Chinese students have claimed that India has been denying them visa extensions, as a result of which they are stranded in India.
There are about 100 Chinese students in India, and many of them claimed to have faced this problem.
Speaking to a China-based English language daily, they have claimed that India has kept their visa extensions "pending" ever since the Doklam standoff earlier this year.
The 73-day standoff between Indian and Chinese forces at the tri-junction between the two countries and Bhutan at the Doklam plateau -- after Chinese troops violated the status quo there -- ended in late August with both India and China agreeing to pull out their troops.
However, the standoff also led to a freeze in ties between India and China. Now, Global Times -- the English-language daily that functions under the state-run People's Daily of China -- has claimed that India is inconveniencing Chinese students since the standoff.
Students speak up
A Global Times report published on Thursday, October 26, talks of a "30-something" student with the pseudonym Li Yuan who arrived in India in March this year, but has had her visa renewal application pending in Maharashtra since June.
She is quoted by the report as saying: "It became much harder for Chinese to get a visa extension in India right after the border standoff [started] in June."
The report also quoted a former president of the Chinese Student Union in India -- identified just by his surname Wu -- as saying: "Most Chinese students' visa applications have been 'pending' since the border tension. Obtaining and renewing visas has always been a challenge for Chinese students in India, but things became much harder recently."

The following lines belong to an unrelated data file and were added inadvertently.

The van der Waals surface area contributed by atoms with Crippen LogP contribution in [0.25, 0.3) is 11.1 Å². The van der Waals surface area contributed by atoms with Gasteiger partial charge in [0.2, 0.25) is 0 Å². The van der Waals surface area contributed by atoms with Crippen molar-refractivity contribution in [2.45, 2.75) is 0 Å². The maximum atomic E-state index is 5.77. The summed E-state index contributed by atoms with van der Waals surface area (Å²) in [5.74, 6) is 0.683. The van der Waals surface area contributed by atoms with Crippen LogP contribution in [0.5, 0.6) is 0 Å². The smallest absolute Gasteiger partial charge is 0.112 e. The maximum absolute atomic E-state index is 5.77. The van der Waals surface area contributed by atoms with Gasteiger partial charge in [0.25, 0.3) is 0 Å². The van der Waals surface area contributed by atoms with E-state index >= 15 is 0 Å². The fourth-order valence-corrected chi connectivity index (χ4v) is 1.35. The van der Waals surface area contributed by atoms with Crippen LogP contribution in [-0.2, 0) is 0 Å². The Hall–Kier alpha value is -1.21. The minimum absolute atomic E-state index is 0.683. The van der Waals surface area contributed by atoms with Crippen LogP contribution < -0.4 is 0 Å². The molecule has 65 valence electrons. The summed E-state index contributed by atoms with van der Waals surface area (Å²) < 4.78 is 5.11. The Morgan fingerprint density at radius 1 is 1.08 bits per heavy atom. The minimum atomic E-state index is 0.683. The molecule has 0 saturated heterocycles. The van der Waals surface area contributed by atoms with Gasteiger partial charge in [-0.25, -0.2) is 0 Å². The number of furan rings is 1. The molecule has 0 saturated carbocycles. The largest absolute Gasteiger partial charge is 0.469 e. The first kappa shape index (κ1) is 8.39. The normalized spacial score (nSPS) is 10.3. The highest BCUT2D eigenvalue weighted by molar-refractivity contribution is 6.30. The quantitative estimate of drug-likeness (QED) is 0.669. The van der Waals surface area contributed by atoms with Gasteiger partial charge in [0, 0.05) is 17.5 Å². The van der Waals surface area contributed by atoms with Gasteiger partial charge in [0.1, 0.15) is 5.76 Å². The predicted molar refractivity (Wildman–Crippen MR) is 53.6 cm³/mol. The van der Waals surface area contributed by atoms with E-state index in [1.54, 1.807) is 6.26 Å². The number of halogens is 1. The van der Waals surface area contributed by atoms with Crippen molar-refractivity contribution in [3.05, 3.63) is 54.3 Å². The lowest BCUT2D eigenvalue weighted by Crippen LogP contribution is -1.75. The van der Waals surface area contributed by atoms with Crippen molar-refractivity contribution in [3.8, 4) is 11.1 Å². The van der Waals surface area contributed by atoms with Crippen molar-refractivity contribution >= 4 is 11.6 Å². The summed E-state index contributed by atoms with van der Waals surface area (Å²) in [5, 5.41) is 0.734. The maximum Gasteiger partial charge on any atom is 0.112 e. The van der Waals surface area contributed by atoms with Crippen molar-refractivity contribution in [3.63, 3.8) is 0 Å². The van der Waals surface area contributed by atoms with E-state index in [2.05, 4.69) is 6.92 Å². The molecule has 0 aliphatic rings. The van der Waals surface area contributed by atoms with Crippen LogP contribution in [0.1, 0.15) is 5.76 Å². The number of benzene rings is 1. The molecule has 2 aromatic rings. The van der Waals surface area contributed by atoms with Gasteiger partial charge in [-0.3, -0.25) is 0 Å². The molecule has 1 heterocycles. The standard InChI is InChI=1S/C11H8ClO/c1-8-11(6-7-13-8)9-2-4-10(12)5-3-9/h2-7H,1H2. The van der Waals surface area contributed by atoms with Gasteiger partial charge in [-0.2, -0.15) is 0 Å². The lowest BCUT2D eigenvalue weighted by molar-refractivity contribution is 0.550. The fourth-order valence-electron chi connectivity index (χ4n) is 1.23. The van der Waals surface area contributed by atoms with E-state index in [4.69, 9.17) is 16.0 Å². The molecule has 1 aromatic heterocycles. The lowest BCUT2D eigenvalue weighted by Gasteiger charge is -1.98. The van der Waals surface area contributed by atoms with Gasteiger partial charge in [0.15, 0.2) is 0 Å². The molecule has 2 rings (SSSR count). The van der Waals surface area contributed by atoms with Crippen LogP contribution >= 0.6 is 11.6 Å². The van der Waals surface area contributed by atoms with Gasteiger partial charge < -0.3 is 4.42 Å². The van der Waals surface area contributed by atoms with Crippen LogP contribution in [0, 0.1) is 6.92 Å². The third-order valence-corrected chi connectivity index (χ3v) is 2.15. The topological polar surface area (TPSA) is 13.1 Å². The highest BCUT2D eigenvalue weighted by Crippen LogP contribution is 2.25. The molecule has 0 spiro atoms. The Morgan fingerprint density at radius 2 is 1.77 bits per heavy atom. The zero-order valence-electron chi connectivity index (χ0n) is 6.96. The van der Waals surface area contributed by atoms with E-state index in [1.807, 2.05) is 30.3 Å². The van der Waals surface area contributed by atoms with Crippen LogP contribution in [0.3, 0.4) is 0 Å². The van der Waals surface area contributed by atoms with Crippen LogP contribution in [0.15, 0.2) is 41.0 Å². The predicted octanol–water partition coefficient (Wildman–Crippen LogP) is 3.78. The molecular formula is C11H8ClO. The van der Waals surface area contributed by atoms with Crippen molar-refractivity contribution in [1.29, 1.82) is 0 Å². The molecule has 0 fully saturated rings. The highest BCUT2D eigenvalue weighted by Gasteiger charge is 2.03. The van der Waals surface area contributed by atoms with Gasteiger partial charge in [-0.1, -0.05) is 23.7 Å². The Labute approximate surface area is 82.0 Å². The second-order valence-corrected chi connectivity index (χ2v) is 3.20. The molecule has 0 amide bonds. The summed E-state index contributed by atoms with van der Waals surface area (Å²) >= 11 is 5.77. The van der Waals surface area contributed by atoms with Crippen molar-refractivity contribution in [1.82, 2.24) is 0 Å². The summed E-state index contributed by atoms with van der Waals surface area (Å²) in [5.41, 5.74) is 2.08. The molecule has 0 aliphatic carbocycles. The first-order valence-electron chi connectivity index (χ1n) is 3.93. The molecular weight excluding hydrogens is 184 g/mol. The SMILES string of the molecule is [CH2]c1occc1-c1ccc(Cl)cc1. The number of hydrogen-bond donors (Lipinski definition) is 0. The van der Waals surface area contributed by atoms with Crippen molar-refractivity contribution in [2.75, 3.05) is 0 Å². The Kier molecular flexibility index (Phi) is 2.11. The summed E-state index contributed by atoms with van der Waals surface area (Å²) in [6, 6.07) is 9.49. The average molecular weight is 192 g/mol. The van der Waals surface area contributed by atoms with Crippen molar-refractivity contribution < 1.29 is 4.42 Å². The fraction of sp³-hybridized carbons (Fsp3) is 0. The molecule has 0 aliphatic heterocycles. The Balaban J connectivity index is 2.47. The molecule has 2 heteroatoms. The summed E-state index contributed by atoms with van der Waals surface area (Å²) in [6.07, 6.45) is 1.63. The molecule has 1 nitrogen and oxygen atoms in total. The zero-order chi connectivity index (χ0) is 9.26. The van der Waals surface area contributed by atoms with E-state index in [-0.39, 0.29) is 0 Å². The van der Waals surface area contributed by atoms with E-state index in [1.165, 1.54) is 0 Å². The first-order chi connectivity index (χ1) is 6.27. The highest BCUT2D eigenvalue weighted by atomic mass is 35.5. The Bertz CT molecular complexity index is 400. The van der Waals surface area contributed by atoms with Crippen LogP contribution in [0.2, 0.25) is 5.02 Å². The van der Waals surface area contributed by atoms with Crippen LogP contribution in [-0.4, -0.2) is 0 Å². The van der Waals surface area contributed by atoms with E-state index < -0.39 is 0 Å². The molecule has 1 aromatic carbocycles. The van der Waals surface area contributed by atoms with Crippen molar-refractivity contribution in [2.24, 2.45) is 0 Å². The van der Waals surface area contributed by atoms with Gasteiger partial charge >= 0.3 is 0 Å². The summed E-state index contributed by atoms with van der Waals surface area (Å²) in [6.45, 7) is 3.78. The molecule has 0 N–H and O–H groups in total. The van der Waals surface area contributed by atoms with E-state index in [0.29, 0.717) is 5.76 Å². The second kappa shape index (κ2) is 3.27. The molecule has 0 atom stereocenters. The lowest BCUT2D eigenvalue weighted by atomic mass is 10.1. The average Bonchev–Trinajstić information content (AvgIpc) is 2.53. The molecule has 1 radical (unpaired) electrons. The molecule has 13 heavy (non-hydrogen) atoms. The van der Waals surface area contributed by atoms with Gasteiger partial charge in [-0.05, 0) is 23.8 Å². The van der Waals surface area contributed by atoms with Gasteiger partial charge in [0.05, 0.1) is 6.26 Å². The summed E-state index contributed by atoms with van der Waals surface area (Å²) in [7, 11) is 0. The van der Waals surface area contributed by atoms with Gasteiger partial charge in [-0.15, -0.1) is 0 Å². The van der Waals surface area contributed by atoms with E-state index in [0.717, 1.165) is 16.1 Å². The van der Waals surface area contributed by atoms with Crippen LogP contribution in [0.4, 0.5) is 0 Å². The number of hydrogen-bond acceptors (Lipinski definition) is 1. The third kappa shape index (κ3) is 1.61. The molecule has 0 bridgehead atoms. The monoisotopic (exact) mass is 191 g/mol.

He is also quoted as saying that India's Ministry of External Affairs is responsible for the alleged non-renewal of Chinese students' visas.
According to the report, Chinese students cannot rent apartments, book hotels, travel within the country or even leave without a valid visa in India.
Do the fears have any reason?
While it may be a nightmare situation for any person to be stuck in a foreign country without a valid visa or a visa extension, there are some questions around the Global Times report that are really baffling.
For one, what would India stand to gain by denying Chinese students visa extension? According to the report, some Indian officials are soliciting bribes from students for their exit permits. If that is the case, how can the allegation be made against the entire Ministry of External Affairs?
China had expressed similar fears earlier as well. At the height of the Doklam standoff, a report in the Global Times itself had quoted Bangalore Chinese Chamber of Commerce secretary general Hu Tu as saying that many Chinese nationals were apprehensive of returning to India to work or conduct business because of safety reasons.
However, the incidents he had mentioned of Chinese nationals being attacked seemed to have little evidence that these individuals were targeted because of their country of origin.
Hu had even claimed that India was hampering the business opportunities of Chinese in the country. On the contrary, it later turned out that a Chinese Fortune 500 company may have fired its Indian employees using the standoff as a pretext!